Sorry

Your browser is very old and our website does not support it. Please upgrade your browser to a modern version or get in touch with us via the methods below.

Dot Ones is an IT support company based in Mayfair, London. We specialise in providing pro-active and honest support, maintenance and monitoring to small and medium sized business in London.

Sales: 0207 112 8912

Support: 0207 112 8456

Email: info@dotones.co.uk

Dot Ones Limited

46 Curzon Street, Mayfair

London W1J 7UH

  Dot Ones - Managed IT Support

Since the Heartbleed bug was officially announced on the 7th of March 2014 many Internet-savvy users were very concerned and anxious to know what they can do to protect themselves. Should we stop using the Internet, change passwords, helplessly wait until the developers of our favourite websites patch the problem or maybe we should do nothing at all?

What is the Heartbleed bug?

The Heartbleed bug is a security vulnerability in a component of OpenSSL – a cryptographic software that approximately 2 thirds of web sites rely upon to secure the traffic, passwords and any other sensitive information which is transmitted to and from visitors (clients). The vulnerability allows the attacker to extract small chunks of data from the servers recent memory or even from the client itself. When the data is extracted from the client the attack is called a “Reverse Heartbleed”. Both attacks produce more or less the same outcome – yours or the servers data becomes like an open book for an attacker to read and can contain anything from your name and your password to your bank details, the website administrators password or any other sensitive information which normally should be encrypted at all times.

It’s also quite ironic that the strength of your password doesn’t matter at all, it can be your pets name, your date of birth or a random 256 character long alpha-numerical string – it will be seen if an attacker extracts the data which contains it.

What’s also very interesting is that this security vulnerability could have been easily exploited since March 2012, as this is when the first OpenSSL version (1.0.1) was released which contained this bug. Whether some or numerous attackers knew about it immediately, months later or just recently and used it since, we will most probably never find out. We only know that it took that long to find it, admit to finding it and announce it to public. Either way I don’t think that we should ignore the fact that our security could have been compromised long before the Heartbleed bug was announced to the public.

WHat can we do?

What anyone who’s concerned is sure of is that we need to patch this vulnerability as soon as possible. However, the problem here is that the user himself can’t do much in this case and has to rely on website administrators to patch OpenSSL, but unfortunately that’s not all that needs to be done. Since there’s no way to tell whether the server was compromised or not, we have to assume that it was. This means that the servers private key might now be known, therefore it cannot be used anymore and has to be revoked. So now the administrator has to get and install the new certificate and also generate the new secret key. When that’s done the last step is for the user to replace his old password with a new password.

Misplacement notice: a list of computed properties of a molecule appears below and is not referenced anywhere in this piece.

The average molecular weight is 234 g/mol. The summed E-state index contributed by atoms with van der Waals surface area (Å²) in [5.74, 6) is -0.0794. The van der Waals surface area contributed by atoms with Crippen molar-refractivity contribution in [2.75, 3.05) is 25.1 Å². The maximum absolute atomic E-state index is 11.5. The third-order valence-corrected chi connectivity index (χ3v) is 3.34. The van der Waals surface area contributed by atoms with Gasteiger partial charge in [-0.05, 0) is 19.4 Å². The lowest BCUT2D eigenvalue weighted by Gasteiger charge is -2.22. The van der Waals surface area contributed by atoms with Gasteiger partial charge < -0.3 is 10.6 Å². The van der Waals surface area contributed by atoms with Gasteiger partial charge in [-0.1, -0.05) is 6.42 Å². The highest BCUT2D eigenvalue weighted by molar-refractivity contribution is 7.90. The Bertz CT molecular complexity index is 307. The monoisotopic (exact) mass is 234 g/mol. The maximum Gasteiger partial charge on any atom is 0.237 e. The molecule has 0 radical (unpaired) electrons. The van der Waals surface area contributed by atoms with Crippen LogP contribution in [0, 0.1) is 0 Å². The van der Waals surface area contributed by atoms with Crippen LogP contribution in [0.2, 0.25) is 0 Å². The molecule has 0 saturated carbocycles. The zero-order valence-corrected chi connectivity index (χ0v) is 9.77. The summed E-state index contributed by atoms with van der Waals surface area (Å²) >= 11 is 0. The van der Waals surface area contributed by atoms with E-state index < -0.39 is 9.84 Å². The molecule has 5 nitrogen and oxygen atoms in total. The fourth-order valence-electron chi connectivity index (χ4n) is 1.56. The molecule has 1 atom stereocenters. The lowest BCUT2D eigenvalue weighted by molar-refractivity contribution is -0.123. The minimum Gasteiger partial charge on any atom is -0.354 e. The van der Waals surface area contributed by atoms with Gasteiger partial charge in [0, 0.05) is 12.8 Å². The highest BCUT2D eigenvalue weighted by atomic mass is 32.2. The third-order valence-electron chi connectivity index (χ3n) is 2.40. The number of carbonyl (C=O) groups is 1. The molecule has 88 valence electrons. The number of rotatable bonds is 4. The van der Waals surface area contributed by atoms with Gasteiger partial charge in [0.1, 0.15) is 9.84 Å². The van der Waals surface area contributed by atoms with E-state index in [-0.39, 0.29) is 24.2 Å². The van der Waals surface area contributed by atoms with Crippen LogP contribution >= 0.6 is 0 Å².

Heartbleed 16-04-14What initially seemed like a straight forward remedy for the vulnerability becomes a lengthy task, and that’s just for the administrator to complete. When we think about the user it gets even more confusing and complicated. Should the user change the password now or later for a certain website? Or should the user wait for the administrator of that website to complete all 3 remedy steps? How would the user know when that’s completed? What about the other websites?

The answer is very simple – change all of your passwords immediately and then again a week later and then again a month later and then again a few months later and again…

This shouldn’t come as a surprise to us as we all know and have heard the same thing about passwords for years:

- You shouldn’t use the same password on every website

- You should change your passwords often

If you were following these two rules above you’ll most probably be fine or at least better off than anyone who was ignoring them.

Unfortunately this is a harsh reality of the digital age and these kinds of flaws and vulnerabilities will come and go whether we like them or not. What we as users need to do is to prepare ourselves by minimising the “attack surface” as much as we can and following these two simple password rules will help us do just that.

  Dot Ones - Managed IT Support
Amin Fard

Amin Fard

2 Mar 2015

Next: HTTP2 Protocol: Can we browse Faster?

I’m sure I will be using this motto again but in a nutshell, to some of us, The Internet is Skype, Twitter, Facebook and YouTube or in other words all of those websites, applications and services we use on a daily basis to retrieve the information we require. To some others, mainly the technical bunch, […]

2 Mar 2015By Amin Fard

Amin Fard

Amin Fard

5 Dec 2013

Previous: What is Cloud Computing?

Cloud computing is often thought to be the one stop solution to scalability problems in the IT industry. Cloud computing – what is often known as ‘the Cloud’ – is a series of computing software and hardware resources that are accessible via a standard internet connection. The Cloud for Business To put the definition of […]

5 Dec 2013By Amin Fard

  Dot Ones - Managed IT Support

Search

  Dot Ones - Managed IT Support
Dot Ones - Managed IT Support

Switch Now

To a Dot Ones Account

Sign Up Below

Ready to switch? We'll call you back...